Monthly Archives: June 2010

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Bobby's number two

I’ve been itch­ing to play around with some new footage lately cause I love edit­ing and it’s been a while since I had a good story to tell, so when Tiana invited me to Bobby’s sec­ond birth­day party, I couldn’t resist. I also recently pur­chased some new gear in prepa­ra­tion of a wed­ding I’ve been hired to film in the Fall (with a sec­ond one poten­tially lined up), and I’ve been look­ing for an oppor­tu­nity to field-test a new bag, shoul­der strap, and monopod.

I tend to get really shy at Tiana’s par­ties cause I feel like I’m the only one who doesn’t know any­one else there, but she does a good job of mak­ing sure I’m never left alone for too long and included in most con­ver­sa­tions. She’s also the only other per­son I know to actu­ally design cus­tom invi­ta­tions. This time, how­ever, she was sport­ing a perky new hair­cut, and no longer a veg­e­tar­ian (for now). Such is the power of St. Hubert.

Continue read­ing “Bobby’s num­ber two”…

Space Station

The International Space Station hap­pened to be pass­ing by when I was out doing some astropho­tog­ra­phy. It’s a very high-profile object because it’s a lot brighter than any stars (it’s light com­ing from the solar pan­els reflect­ing the sun at us), and it blazes across the sky at an amaz­ing speed. This last point is made obvi­ous by the fact that all the stars appear sta­tion­ary in the photo1, while the ISS made a bril­liant streak.

Also vis­i­ble near the bot­tom of the pic­ture are two low-flying air­craft. The one in the bot­tom left cor­ner had blink­ing lights, which is why it appears as a series of dots in a line.

International Space Station

16mm focal length, f2.8 aper­ture, 13 sec­ond expo­sure, ISO1600.

I only had about two chances to take this shot at this shut­ter speed, not because the ISS dis­ap­pears behind the hori­zon, but because it even­tu­ally flies into the shadow of the Earth while it’s in the sky and is no longer illu­mi­nated by the sun.

My astropho­tograhy teacher once showed me a pic­ture he got of the ISS where the fins of the solar pan­els were vis­i­ble. To put into per­spec­tive how dif­fi­cult this was, he explained it like this:

At it’s longest dimen­sion, the ISS is only about 109m wide, which is roughly the size of the nee­dle antenna on top of the CN Tower. It’s also orbits about 400 kilo­me­tres above the earth, which is roughly the dis­tance from Ottawa to Toronto. So to cap­ture the ISS in a tele­scope at that mag­ni­fi­ca­tion is like being in Ottawa and point­ing a tele­scope at Toronto and see­ing the antenna on the CN Tower…as it’s mov­ing at 8 kilo­me­tres per sec­ond. In American terms, this would be like stand­ing with a tele­scope in Las Vegas and resolv­ing the char­ac­ters of the Hollywood sign in Los Angeles if it was mov­ing at 17000mph.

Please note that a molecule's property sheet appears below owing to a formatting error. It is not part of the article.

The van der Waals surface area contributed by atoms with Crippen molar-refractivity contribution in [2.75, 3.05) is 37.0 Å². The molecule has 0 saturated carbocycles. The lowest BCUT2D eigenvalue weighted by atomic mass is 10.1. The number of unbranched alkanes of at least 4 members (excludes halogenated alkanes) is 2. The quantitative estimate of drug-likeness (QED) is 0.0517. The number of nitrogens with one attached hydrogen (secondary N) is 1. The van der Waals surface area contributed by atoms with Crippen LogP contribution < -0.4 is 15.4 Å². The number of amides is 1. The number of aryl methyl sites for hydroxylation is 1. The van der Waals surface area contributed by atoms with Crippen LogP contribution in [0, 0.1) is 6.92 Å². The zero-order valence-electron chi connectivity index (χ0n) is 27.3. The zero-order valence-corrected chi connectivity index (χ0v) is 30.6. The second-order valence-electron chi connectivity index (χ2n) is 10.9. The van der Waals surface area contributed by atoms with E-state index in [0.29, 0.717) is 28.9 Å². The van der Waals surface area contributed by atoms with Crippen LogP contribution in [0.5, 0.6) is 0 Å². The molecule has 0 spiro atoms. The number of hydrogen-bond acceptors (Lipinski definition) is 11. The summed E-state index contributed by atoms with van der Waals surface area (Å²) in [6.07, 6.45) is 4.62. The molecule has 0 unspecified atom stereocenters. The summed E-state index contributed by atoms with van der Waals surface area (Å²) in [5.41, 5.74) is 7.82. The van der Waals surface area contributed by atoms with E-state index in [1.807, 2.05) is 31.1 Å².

1. They do move, but at a wide focal length of 16mm the streak­ing is min­i­mized. []


I rarely think of the one who loved me most, even though she still thinks of me. This isn’t on pur­pose; it’s a sim­ple case of me mean­ing more to her than vice versa.

I’ve avoided such an unre­quited obses­sion with my last love. I stopped all con­tact, cut myself off from any­thing that’d pre­vent me from heal­ing or mov­ing on, and I’m proud of myself for hav­ing the strength to break such self-destructive habits.

But I can’t hide from my own mem­o­ries. When touched and inspired so sig­nif­i­cantly, one can’t help but remain for­ever changed.

Between the choice of giv­ing things a chance and los­ing me for­ever, she chose the lat­ter. So I won­der if she ever thinks of me now, the one who will always have loved her most, or whether I’ve just become another one of the wounded boys who stag­gered and fell so help­lessly against her graces.

See you in France

Got a ticket booked for France in the Fall. Instead of stay­ing in Paris, I’m going to be liv­ing with Frédéric and Misun in the town of Chartres. That way I’ll save money on acco­mo­da­tions, since the train goes to Paris every hour, only takes an hour, and is much cheaper than a night for a hotel there.

With three weeks booked, I know I’ll be able to go at my own pace in the city, with plenty of time to spend with Frédéric, Misun, and the boys too.

books on France

These three Frommer’s books came in one pack. I was happy to find one that focused on Paris alone.

My French com­pre­hen­sion has rusted to the point of being non-existent, so the dic­tio­nary and phrase book seemed like a good idea too. It’s filled with hilar­i­ous pho­netic pro­nun­ci­a­tions, like “ehs-kuh tueh praw~ lah peel-uel” for “Est-ce que tu prends la pil­lule?” or “Are you on birth con­trol?” in the Getting Intimate sec­tion. I wouldn’t be sur­prised if Paris was the only city to have this sec­tion, which includes trans­la­tions for “Harder!”, “Faster!”, “Deeper!”, and “May I come inside?” (although I sus­pect the last one isn’t exactly the mean­ing I’m thinking).

Paris Moleskine

I also bought this Paris Moleskine, embossed with the city’s name on the spine. It’s over­priced for a note­book, but worth it for the con­ve­nience. Contains con­densed ver­sions of all the most use­ful infor­ma­tion, includ­ing num­bers for trans­porta­tion com­pa­nies (includ­ing air bal­loon!) and city maps.

More sta­tion­ary porn beneath the cut